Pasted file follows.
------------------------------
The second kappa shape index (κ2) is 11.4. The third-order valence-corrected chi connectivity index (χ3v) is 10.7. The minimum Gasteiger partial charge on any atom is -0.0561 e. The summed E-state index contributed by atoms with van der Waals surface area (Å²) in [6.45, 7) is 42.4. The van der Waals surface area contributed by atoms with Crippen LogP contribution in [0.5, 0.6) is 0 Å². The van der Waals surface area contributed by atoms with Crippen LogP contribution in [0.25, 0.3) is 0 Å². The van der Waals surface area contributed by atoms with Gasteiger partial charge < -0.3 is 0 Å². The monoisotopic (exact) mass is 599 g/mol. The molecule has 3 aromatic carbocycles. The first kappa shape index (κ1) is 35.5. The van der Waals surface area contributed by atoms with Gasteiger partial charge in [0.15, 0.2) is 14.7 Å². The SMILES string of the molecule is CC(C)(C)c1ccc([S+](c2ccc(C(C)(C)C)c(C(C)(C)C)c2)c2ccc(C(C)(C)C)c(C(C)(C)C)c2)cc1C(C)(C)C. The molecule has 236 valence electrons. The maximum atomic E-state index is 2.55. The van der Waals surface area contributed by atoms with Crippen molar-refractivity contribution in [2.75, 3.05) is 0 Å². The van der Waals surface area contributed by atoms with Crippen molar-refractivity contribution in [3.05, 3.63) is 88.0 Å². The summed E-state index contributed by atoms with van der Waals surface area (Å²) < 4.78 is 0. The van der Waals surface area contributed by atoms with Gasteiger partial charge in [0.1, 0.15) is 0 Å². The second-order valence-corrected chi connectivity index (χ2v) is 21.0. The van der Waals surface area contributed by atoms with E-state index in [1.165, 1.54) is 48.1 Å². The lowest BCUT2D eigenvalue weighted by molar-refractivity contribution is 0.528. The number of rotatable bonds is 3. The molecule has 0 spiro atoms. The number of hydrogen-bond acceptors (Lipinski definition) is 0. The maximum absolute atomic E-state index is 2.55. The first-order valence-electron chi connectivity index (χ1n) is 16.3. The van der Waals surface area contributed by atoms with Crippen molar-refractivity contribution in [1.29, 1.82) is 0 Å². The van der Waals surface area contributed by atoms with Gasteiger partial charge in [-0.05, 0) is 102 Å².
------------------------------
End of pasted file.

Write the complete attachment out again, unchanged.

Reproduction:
The second kappa shape index (κ2) is 11.4. The third-order valence-corrected chi connectivity index (χ3v) is 10.7. The minimum Gasteiger partial charge on any atom is -0.0561 e. The summed E-state index contributed by atoms with van der Waals surface area (Å²) in [6.45, 7) is 42.4. The van der Waals surface area contributed by atoms with Crippen LogP contribution in [0.5, 0.6) is 0 Å². The van der Waals surface area contributed by atoms with Crippen LogP contribution in [0.25, 0.3) is 0 Å². The van der Waals surface area contributed by atoms with Gasteiger partial charge < -0.3 is 0 Å². The monoisotopic (exact) mass is 599 g/mol. The molecule has 3 aromatic carbocycles. The first kappa shape index (κ1) is 35.5. The van der Waals surface area contributed by atoms with Gasteiger partial charge in [0.15, 0.2) is 14.7 Å². The SMILES string of the molecule is CC(C)(C)c1ccc([S+](c2ccc(C(C)(C)C)c(C(C)(C)C)c2)c2ccc(C(C)(C)C)c(C(C)(C)C)c2)cc1C(C)(C)C. The molecule has 236 valence electrons. The maximum atomic E-state index is 2.55. The van der Waals surface area contributed by atoms with Crippen molar-refractivity contribution in [2.75, 3.05) is 0 Å². The van der Waals surface area contributed by atoms with Crippen molar-refractivity contribution in [3.05, 3.63) is 88.0 Å². The summed E-state index contributed by atoms with van der Waals surface area (Å²) < 4.78 is 0. The van der Waals surface area contributed by atoms with Gasteiger partial charge in [0.1, 0.15) is 0 Å². The second-order valence-corrected chi connectivity index (χ2v) is 21.0. The van der Waals surface area contributed by atoms with E-state index in [1.165, 1.54) is 48.1 Å². The lowest BCUT2D eigenvalue weighted by molar-refractivity contribution is 0.528. The number of rotatable bonds is 3. The molecule has 0 spiro atoms. The number of hydrogen-bond acceptors (Lipinski definition) is 0. The maximum absolute atomic E-state index is 2.55. The first-order valence-electron chi connectivity index (χ1n) is 16.3. The van der Waals surface area contributed by atoms with Crippen molar-refractivity contribution in [1.29, 1.82) is 0 Å². The van der Waals surface area contributed by atoms with Gasteiger partial charge in [-0.05, 0) is 102 Å².